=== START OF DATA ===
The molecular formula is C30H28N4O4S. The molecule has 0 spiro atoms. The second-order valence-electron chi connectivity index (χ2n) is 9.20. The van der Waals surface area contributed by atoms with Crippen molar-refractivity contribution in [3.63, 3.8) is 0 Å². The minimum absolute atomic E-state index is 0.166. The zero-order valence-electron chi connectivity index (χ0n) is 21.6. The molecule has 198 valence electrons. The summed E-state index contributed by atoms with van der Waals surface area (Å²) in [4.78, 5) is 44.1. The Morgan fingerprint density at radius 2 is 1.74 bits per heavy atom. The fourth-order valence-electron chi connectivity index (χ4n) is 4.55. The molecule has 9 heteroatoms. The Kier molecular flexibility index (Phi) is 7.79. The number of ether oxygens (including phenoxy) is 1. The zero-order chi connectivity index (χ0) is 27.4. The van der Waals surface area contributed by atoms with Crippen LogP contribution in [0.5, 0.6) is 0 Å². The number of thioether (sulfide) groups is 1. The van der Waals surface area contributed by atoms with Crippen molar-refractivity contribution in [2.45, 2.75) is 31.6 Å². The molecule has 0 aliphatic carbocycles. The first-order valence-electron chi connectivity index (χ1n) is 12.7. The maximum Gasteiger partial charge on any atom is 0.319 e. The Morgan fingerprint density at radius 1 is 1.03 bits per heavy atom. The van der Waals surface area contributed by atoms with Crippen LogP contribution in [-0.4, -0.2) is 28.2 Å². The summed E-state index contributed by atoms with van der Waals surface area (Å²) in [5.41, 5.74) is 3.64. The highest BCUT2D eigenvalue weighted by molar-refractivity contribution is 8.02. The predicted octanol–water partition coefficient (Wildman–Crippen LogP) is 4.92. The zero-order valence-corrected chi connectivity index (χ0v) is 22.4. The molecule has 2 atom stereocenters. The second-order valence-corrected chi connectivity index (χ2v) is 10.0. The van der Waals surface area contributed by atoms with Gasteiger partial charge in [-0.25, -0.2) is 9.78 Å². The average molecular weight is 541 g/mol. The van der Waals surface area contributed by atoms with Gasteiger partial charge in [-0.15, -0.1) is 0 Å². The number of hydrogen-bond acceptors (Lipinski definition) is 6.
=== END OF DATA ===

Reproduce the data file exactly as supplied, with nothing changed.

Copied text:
The molecular formula is C30H28N4O4S. The molecule has 0 spiro atoms. The second-order valence-electron chi connectivity index (χ2n) is 9.20. The van der Waals surface area contributed by atoms with Crippen molar-refractivity contribution in [3.63, 3.8) is 0 Å². The minimum absolute atomic E-state index is 0.166. The zero-order valence-electron chi connectivity index (χ0n) is 21.6. The molecule has 198 valence electrons. The summed E-state index contributed by atoms with van der Waals surface area (Å²) in [4.78, 5) is 44.1. The Morgan fingerprint density at radius 2 is 1.74 bits per heavy atom. The fourth-order valence-electron chi connectivity index (χ4n) is 4.55. The molecule has 9 heteroatoms. The Kier molecular flexibility index (Phi) is 7.79. The number of ether oxygens (including phenoxy) is 1. The zero-order chi connectivity index (χ0) is 27.4. The van der Waals surface area contributed by atoms with Crippen LogP contribution in [0.5, 0.6) is 0 Å². The number of thioether (sulfide) groups is 1. The van der Waals surface area contributed by atoms with Crippen molar-refractivity contribution in [2.45, 2.75) is 31.6 Å². The molecule has 0 aliphatic carbocycles. The first-order valence-electron chi connectivity index (χ1n) is 12.7. The maximum Gasteiger partial charge on any atom is 0.319 e. The Morgan fingerprint density at radius 1 is 1.03 bits per heavy atom. The van der Waals surface area contributed by atoms with Crippen LogP contribution in [-0.4, -0.2) is 28.2 Å². The summed E-state index contributed by atoms with van der Waals surface area (Å²) in [5.41, 5.74) is 3.64. The highest BCUT2D eigenvalue weighted by molar-refractivity contribution is 8.02. The predicted octanol–water partition coefficient (Wildman–Crippen LogP) is 4.92. The zero-order valence-corrected chi connectivity index (χ0v) is 22.4. The molecule has 2 atom stereocenters. The second-order valence-corrected chi connectivity index (χ2v) is 10.0. The van der Waals surface area contributed by atoms with Gasteiger partial charge in [-0.25, -0.2) is 9.78 Å². The average molecular weight is 541 g/mol. The van der Waals surface area contributed by atoms with Gasteiger partial charge in [-0.15, -0.1) is 0 Å². The number of hydrogen-bond acceptors (Lipinski definition) is 6.